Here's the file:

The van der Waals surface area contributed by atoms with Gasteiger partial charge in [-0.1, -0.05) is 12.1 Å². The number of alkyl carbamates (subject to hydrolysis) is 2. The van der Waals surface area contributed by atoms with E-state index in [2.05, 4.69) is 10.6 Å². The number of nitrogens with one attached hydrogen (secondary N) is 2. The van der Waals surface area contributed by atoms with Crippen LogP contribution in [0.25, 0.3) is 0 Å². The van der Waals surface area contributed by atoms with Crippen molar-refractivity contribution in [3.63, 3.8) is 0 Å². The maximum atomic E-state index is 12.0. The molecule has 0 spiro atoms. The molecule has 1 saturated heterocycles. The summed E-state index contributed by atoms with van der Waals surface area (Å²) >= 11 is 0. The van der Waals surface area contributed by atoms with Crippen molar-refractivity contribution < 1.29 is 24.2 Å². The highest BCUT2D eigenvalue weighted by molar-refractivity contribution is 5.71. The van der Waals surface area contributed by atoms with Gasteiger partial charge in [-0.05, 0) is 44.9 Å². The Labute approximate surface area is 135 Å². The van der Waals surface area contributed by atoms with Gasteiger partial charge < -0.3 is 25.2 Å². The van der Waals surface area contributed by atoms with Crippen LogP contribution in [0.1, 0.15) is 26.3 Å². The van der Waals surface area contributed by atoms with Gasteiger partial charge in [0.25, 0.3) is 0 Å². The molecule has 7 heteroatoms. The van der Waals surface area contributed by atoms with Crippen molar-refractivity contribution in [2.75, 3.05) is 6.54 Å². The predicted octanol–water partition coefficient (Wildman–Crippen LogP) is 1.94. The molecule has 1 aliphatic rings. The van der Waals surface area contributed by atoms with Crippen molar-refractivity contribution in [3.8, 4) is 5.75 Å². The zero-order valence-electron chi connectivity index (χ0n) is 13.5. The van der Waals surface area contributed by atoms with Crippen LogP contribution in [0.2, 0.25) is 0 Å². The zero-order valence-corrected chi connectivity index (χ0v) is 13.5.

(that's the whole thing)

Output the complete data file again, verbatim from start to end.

The van der Waals surface area contributed by atoms with Gasteiger partial charge in [-0.1, -0.05) is 12.1 Å². The number of alkyl carbamates (subject to hydrolysis) is 2. The van der Waals surface area contributed by atoms with E-state index in [2.05, 4.69) is 10.6 Å². The number of nitrogens with one attached hydrogen (secondary N) is 2. The van der Waals surface area contributed by atoms with Crippen LogP contribution in [0.25, 0.3) is 0 Å². The van der Waals surface area contributed by atoms with Crippen molar-refractivity contribution in [3.63, 3.8) is 0 Å². The maximum atomic E-state index is 12.0. The molecule has 0 spiro atoms. The molecule has 1 saturated heterocycles. The summed E-state index contributed by atoms with van der Waals surface area (Å²) >= 11 is 0. The van der Waals surface area contributed by atoms with Crippen molar-refractivity contribution < 1.29 is 24.2 Å². The highest BCUT2D eigenvalue weighted by molar-refractivity contribution is 5.71. The van der Waals surface area contributed by atoms with Gasteiger partial charge in [-0.05, 0) is 44.9 Å². The Labute approximate surface area is 135 Å². The van der Waals surface area contributed by atoms with Gasteiger partial charge < -0.3 is 25.2 Å². The van der Waals surface area contributed by atoms with Crippen LogP contribution in [0.1, 0.15) is 26.3 Å². The van der Waals surface area contributed by atoms with Gasteiger partial charge in [0.25, 0.3) is 0 Å². The molecule has 7 heteroatoms. The van der Waals surface area contributed by atoms with Crippen molar-refractivity contribution in [2.75, 3.05) is 6.54 Å². The predicted octanol–water partition coefficient (Wildman–Crippen LogP) is 1.94. The molecule has 1 aliphatic rings. The van der Waals surface area contributed by atoms with Crippen molar-refractivity contribution in [3.8, 4) is 5.75 Å². The zero-order valence-electron chi connectivity index (χ0n) is 13.5. The van der Waals surface area contributed by atoms with Crippen LogP contribution in [0.2, 0.25) is 0 Å². The zero-order valence-corrected chi connectivity index (χ0v) is 13.5.